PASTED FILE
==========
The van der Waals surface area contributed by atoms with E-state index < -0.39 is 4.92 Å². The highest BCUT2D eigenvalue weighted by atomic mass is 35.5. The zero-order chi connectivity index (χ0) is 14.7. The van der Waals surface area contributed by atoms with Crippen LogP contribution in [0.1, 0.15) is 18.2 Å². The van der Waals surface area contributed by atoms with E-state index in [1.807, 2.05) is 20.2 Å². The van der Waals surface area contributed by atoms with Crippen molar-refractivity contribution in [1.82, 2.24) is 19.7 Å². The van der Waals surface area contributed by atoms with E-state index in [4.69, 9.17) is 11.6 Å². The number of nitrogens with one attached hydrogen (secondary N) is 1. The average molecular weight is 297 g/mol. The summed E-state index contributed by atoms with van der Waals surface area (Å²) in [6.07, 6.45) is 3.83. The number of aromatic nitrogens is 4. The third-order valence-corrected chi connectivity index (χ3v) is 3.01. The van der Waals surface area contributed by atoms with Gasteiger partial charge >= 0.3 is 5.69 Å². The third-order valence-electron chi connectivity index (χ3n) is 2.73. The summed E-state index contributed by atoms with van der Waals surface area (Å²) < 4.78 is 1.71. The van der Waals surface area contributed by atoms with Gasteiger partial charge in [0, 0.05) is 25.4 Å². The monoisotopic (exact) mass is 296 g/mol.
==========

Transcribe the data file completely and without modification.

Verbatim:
The van der Waals surface area contributed by atoms with E-state index < -0.39 is 4.92 Å². The highest BCUT2D eigenvalue weighted by atomic mass is 35.5. The zero-order chi connectivity index (χ0) is 14.7. The van der Waals surface area contributed by atoms with Crippen LogP contribution in [0.1, 0.15) is 18.2 Å². The van der Waals surface area contributed by atoms with E-state index in [1.807, 2.05) is 20.2 Å². The van der Waals surface area contributed by atoms with Crippen molar-refractivity contribution in [1.82, 2.24) is 19.7 Å². The van der Waals surface area contributed by atoms with E-state index in [4.69, 9.17) is 11.6 Å². The number of nitrogens with one attached hydrogen (secondary N) is 1. The average molecular weight is 297 g/mol. The summed E-state index contributed by atoms with van der Waals surface area (Å²) in [6.07, 6.45) is 3.83. The number of aromatic nitrogens is 4. The third-order valence-corrected chi connectivity index (χ3v) is 3.01. The van der Waals surface area contributed by atoms with Gasteiger partial charge >= 0.3 is 5.69 Å². The third-order valence-electron chi connectivity index (χ3n) is 2.73. The summed E-state index contributed by atoms with van der Waals surface area (Å²) < 4.78 is 1.71. The van der Waals surface area contributed by atoms with Gasteiger partial charge in [0, 0.05) is 25.4 Å². The monoisotopic (exact) mass is 296 g/mol.